You are correct that in the case above when you turn the bars right the contact patch moves to the left. If the bike were not moving, it would indeed tip to the right. When the bike *is* moving, the front wheel veers to the right, as that's the direction it's pointing. If you don't do anything other than turn the bars, the bike would lean left. At low speeds, many riders are accustomed to initiating lean with body movement and then turning the bars into the arc. Whether you initiate lean with body movement or by consciously countersteering, once the bike is leaned, you do have to turn the bars (or allow them to turn) into the arc.

I went wobbling out of my driveway the other day demonstrating this to myself. When I'm going slow I steer by turning into the turns, the opposite of countersteering. Unless I'm just fooling myself.

I would guess that when you turned the bars, you also moved your upper body a little bit, since you expected the bike to lean in the direction the bars were turned. At such a low speed, your body weight would be sufficient to initiate lean.

Note that this is not the same thing as saying that countersteering does not work below a certain speed. If the wheels are rolling, countersteering will work. However, at low speeds, you can initiate lean with body weight shifts that would be ineffective at higher speeds.

To refer back to Will's example, if you have leaned the bike a little farther than you meant to in a low speed turn and find it about to fall to the inside of the turn, without putting a foot down, what would you do to save it?

##### Share on other sites

When I'm going slow I steer by turning into the turns, the opposite of countersteering. Unless I'm just fooling myself.

And that one aspect is why I don't like talking about steering using bicycles as examples, the steering inputs are soooo small and the rider outweighs the bike by so much it is easy to confuse the feedback.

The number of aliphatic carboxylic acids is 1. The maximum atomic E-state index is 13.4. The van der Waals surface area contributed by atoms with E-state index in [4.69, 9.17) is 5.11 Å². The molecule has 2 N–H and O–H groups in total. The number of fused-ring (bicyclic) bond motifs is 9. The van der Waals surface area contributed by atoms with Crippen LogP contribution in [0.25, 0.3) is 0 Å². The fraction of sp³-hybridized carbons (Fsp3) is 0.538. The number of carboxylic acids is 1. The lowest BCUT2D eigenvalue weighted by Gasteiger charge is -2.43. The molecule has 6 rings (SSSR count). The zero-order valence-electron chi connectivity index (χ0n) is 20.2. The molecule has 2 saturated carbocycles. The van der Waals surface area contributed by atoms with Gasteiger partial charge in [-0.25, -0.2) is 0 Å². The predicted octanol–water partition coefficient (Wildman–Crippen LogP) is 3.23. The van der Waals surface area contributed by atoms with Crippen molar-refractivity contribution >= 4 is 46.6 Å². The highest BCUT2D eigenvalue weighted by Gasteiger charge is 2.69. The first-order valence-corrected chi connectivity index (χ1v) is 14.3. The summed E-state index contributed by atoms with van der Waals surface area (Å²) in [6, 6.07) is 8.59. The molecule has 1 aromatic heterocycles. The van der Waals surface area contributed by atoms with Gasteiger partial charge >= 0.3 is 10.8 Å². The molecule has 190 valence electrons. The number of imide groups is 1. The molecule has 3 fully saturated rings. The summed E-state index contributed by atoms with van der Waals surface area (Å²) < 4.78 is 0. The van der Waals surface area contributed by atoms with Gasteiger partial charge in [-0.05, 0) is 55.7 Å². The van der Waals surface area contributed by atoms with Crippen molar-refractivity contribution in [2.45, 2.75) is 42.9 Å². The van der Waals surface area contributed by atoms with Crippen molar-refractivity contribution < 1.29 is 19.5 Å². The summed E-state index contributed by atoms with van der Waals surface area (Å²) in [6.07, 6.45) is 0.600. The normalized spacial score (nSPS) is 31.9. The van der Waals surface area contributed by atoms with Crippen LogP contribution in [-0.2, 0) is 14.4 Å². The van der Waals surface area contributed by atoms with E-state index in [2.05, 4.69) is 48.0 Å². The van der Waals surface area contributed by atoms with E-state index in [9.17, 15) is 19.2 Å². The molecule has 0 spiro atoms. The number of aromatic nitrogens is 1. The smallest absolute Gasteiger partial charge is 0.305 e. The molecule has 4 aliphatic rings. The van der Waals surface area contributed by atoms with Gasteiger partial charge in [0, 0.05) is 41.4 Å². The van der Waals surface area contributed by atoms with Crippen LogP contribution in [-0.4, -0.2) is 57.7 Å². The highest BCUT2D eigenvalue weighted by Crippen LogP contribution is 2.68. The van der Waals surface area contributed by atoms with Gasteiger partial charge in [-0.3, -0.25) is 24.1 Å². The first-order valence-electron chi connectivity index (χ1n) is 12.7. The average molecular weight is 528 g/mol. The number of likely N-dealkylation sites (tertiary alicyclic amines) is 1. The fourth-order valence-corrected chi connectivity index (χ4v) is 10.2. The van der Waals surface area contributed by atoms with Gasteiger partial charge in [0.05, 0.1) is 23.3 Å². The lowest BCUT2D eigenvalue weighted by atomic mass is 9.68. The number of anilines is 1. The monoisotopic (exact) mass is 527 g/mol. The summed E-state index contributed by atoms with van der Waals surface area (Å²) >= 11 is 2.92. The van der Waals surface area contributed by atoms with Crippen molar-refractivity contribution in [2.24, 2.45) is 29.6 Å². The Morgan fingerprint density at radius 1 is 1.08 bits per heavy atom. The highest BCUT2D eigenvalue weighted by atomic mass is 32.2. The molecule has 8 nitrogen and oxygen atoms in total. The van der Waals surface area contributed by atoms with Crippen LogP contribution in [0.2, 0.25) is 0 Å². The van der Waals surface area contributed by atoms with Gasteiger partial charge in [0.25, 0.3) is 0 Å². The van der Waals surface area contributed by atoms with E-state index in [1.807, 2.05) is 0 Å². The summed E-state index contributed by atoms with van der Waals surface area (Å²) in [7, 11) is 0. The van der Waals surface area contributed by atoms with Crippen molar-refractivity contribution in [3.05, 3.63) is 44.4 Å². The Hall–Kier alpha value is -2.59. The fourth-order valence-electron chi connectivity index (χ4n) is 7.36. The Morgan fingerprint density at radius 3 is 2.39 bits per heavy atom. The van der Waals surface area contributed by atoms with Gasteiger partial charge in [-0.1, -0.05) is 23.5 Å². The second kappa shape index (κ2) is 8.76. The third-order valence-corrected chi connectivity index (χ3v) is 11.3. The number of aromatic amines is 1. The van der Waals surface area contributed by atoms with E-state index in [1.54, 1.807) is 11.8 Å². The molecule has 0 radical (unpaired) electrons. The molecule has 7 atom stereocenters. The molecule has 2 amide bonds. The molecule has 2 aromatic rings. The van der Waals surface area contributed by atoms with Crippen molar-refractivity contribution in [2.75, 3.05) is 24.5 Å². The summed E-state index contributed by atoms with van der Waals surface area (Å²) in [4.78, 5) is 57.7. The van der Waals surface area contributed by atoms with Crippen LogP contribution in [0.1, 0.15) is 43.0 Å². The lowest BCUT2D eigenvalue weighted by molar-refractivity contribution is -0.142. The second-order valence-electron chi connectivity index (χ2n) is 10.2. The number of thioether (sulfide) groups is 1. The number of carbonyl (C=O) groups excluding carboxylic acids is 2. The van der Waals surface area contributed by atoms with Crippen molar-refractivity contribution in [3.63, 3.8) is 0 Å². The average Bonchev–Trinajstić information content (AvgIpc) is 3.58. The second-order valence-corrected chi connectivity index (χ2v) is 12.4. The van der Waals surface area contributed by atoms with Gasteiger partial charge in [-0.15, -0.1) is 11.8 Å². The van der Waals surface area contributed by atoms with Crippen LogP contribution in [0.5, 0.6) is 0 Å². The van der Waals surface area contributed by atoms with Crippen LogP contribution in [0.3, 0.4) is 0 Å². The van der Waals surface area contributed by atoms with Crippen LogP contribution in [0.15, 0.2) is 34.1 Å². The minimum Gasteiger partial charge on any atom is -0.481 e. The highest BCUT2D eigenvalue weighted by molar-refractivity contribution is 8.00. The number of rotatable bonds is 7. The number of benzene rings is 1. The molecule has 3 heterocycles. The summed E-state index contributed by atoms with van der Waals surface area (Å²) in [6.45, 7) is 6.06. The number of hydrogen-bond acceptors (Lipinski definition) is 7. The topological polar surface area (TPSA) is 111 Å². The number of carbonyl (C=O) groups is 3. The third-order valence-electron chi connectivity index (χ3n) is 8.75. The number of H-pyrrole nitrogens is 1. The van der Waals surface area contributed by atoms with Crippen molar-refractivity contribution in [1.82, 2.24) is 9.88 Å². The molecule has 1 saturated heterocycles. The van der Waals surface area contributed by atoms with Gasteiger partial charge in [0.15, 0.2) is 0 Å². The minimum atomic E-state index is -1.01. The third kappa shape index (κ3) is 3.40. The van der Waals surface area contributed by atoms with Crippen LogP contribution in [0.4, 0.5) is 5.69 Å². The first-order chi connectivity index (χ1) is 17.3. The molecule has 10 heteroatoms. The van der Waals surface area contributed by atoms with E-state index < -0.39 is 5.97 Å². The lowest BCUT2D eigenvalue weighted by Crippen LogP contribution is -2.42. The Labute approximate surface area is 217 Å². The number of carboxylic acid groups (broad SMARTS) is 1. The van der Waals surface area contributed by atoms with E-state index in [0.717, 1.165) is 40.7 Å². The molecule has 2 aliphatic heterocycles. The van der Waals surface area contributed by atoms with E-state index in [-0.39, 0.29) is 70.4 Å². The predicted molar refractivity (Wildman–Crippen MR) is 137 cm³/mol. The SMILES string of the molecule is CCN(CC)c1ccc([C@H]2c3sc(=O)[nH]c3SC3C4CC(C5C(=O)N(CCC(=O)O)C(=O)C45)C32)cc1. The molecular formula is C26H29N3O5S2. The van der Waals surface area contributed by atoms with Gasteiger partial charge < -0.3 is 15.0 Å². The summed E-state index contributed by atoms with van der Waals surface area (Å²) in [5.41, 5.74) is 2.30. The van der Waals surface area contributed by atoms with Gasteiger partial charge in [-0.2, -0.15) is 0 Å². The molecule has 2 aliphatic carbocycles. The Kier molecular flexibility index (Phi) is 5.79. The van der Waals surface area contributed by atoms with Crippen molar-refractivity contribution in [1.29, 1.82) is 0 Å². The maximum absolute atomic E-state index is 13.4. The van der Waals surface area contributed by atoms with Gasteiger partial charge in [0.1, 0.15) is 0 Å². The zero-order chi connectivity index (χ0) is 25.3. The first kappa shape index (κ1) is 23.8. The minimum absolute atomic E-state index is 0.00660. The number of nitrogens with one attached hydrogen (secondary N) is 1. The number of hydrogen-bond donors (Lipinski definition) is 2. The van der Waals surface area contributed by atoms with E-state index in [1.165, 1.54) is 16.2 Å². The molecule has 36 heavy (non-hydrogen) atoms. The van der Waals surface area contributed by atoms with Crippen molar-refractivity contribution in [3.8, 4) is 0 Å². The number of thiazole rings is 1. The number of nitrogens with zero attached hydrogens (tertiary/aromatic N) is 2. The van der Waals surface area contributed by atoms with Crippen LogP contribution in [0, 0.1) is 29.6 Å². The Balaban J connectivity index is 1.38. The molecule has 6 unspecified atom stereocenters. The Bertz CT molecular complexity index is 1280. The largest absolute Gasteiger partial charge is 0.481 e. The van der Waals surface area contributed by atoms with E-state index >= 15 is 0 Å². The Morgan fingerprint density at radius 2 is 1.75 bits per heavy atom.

Keep in mind that the only thing different is the speed and the lean angle, there is no dynamic geometric change in the bike with speed. It will still track exactly the same way at 3mph, 30mph,60mph,ect. Precession in the bike does change with speed, both of the wheels and the engine.

##### Share on other sites

First the steering input then A precessional force, release the input and trail turns the wheel back into track with the rest of bike and another precessional force is measurable.

The above is a key point. If precession drove lean angle changes, then not only would the bike lean over when you countersteer, but when you stopped countersteering the bike would stand right back up when trail repositioned the wheel on the path of travel. That doesn't occur.

Not true. When you stop applying a force the bike or wheel will tend to stabilize in the position it is in when the force is released. Otherwise you could say that if you countersteered through a 90 degree turn, when you quit countersteering the bike will un-countersteer back through the 90 degree turn. When I countersteer into a turn, I can coast through with hands off if I want.

You are correct that in the case above when you turn the bars right the contact patch moves to the left. If the bike were not moving, it would indeed tip to the right. When the bike *is* moving, the front wheel veers to the right, as that's the direction it's pointing. If you don't do anything other than turn the bars, the bike would lean left. At low speeds, many riders are accustomed to initiating lean with body movement and then turning the bars into the arc. Whether you initiate lean with body movement or by consciously countersteering, once the bike is leaned, you do have to turn the bars (or allow them to turn) into the arc.
Turning the bars right moves the contact patch left causing a lean to the right while at the same time the right hand turn leans the bike to the left via centrifugal force. Thus you have stability.
##### Share on other sites